- Enameled Cast Iron: I have a dutch oven and soup pot that are coated cast iron and use these for stove or oven roasting or cooking.
- Large Stock Pot: I have a restaurant grade 5-gallon stock pot that I use for bone broth and for pre-cooking large batches of food.
- Glass Baking Dishes: for everyday cooking and baking
- Steel Food Service Baking Pans (I have these): Since we try to cook in bulk when possible and since I now often have to cook large amounts even for single meals, these come in handy. I use them for roasting veggies, cooking large amounts of foods, and serving to large groups. They can also double as a roaster for large cuts of meat.
3. Kitchen Tools
Besides the bigger items like the appliances above, I have a variety of smaller kitchen items that I use all the time. I actually had a lot more of these smaller items and have weeded out single use items, especially those that took up a lot of room. The ones that made the cut and that I still have:
- A French Press (I have this one): is great for making coffee or tea without them coming in to contact with plastic like they would in many coffee makers. I also find that I like the flavor of coffee and teas made in a french press much better and this is much smaller to store than a full-size coffee pot. We also use a Chemex quite often and you can check out our whole coffee set up in this post.
- A Fermentation Crock (I have this one): There is usually something in some stage of fermentation on my counter and a crock like this makes fermentation much easier. I use this most often for sauerkraut.
- Quality Knives (I have these): Knives are still one of the most used items in my kitchen. From chopping veggies for omelets to meat or veggies for dinner, these get used all the time. I’ve even invested in teaching the kids to use them (with the help of this awesome online course) as it’s a valuable life skill.
- Tea Kettle (I have a glass one, a cast iron one, and a steel one): We drink a lot of herbal tea in our house and I also just love the look of a tea kettle!
- A Julienne Peeler (I have this set): I use this to peel carrots, sweet potatoes, zucchini, etc. into noodle shapes to use in place of regular noodles in recipes. This is also a job that my older kids can help with in meal prep.
- A Crinkle Cutter (I have this one): Not too sharp and makes fun shapes so my kids can use them to help with meal prep. I keep this and a bamboo cutting board and the kids get to take turns helping cut veggies for meals. They also are able to get this out and a carrot or cucumber and cut slices for a snack whenever they want.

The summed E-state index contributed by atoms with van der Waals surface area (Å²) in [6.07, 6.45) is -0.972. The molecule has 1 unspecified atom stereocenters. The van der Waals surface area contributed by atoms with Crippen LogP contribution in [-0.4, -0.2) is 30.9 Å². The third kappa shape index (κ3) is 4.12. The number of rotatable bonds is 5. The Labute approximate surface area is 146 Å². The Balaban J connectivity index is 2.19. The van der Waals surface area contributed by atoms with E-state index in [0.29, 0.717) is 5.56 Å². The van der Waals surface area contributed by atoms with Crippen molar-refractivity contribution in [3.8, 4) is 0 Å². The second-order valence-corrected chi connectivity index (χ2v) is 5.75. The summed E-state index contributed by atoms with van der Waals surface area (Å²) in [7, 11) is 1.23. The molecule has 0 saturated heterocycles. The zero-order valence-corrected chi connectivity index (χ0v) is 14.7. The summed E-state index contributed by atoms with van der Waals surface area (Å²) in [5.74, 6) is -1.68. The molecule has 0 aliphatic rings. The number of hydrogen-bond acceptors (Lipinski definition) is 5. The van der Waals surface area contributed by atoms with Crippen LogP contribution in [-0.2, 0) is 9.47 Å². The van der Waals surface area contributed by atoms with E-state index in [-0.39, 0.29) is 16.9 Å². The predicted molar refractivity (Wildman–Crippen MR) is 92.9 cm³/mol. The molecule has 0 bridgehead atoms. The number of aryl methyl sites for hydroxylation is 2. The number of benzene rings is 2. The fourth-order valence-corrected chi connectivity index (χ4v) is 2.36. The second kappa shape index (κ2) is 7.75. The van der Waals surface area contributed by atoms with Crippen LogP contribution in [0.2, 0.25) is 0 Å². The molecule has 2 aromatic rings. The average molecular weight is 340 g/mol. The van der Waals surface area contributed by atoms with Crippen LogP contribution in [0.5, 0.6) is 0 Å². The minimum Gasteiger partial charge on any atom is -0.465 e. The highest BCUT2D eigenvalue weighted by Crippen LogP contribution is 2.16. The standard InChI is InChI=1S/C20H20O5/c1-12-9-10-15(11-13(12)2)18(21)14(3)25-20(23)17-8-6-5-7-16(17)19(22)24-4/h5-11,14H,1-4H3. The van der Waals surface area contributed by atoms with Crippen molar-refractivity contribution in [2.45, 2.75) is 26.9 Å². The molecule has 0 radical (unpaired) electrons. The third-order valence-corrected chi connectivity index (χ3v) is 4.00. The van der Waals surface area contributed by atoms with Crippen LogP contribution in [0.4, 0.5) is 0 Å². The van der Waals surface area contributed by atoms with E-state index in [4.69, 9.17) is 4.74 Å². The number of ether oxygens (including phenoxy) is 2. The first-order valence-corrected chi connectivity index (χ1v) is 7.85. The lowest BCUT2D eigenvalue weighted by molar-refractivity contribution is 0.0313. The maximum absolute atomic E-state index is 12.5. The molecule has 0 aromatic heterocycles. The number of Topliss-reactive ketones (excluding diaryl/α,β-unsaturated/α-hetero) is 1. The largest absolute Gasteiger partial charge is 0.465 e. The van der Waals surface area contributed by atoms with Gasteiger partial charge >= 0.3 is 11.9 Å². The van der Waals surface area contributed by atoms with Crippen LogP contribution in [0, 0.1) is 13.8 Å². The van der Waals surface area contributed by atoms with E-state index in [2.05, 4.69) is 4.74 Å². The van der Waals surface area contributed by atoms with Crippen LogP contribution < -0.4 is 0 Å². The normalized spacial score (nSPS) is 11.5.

- A Mandoline (I have this one): When I don’t feel like using the food processor, this is great to grate, slice, or cut (warning: it’s sharp!).
- A Kitchen Thermometer (I have this one): For testing temperature of meats, etc.
- A Candy Thermometer (I have this one): For testing temperature of mixture for marshmallows and cough drops, etc.
- Bamboo Cutting boards (I have these): An eco-friendly alternative to plastic cutting boards and a less breakable alternative to class cutting boards. I use these daily.
- Bamboo Cooking Utensils (I have these): For use in anything I’m cooking.
4. Random Items
- Cloth Napkins (I use these): I’ve written about how we try to avoid paper products in our kitchen and we use cloth napkins at every meal.
- Huck Towels (I have these): I use these in place of kitchen towels and paper towels. They are super-absorbent and are even used in hospitals as surgical towels.
- Large Steel Bowls (I have these): For mixing and serving
- Lunch Bots (We have these): For use packing lunches or meals on the go. The big ones are also great for food storage.
- Stainless Steel Straws: Eco-friendly options for drinking smoothies and other drinks.
- Metal Water Bottles (We have these): For use in sports or when away from home.
- Glass Water Bottles (We have these): For use with smoothies, drinks, etc when not away from home.
- Stainless Steel Dinnerware for Kids: Our kids love these fun plates and cups and we love them because they are non-toxic and free of plastics.
I use jars for everything so they have a category of their own. We use them for storage, drinking glasses, fermenting things like beet kvass or water kefir, and salsa, as well as for second ferments of kombucha. I love glass jars and have a collection of sorts in my kitchen:
- Quart Size & Pint Size Mason Jars: Use for drinking glasses, storing food in the fridge, packing salads and foods for lunch, etc.
- Cuppow Lids (We have these): Convert mason jars in to drinking cups for hot or cold beverages.
- Plastic Storage Lids (We have these): For use when metal lids are not recommended like when fermenting.
- Pour Cap Lids for Mason Jars: Often use for drinking or for liquid storage in the fridge.
- Sprouting Lids for Mason Jars: Great for covering open ferments like water kefir and ginger bugs.
- Gallon Size Jars for Fermentation: Or for storing drinks in the fridge.
- Large Spigot Jar for Continuous Brew Kombucha
- Storage Jars with Glass Lids (I have these): Many items in my pantry and on my counter are stored in these jars.
6. Other Items
In addition to these kitchen items, the following unusual items can often be found on my kitchen counter:
- Assorted fresh herbs in pots
- Fermenting water kefir or second ferment to make soda
- Continuous brew kombucha
- Some sort of vegetable fermenting
- Sprouts or microgreens growing
- Yogurt in the Instant Pot or yogurt maker
There’s lots of other additional kitchen items, but these are by the far the ones that I use the most regularly.
What’s in your kitchen? Are there any great kitchen tools that I’m missing out on? Do you have some of these same items? Share below!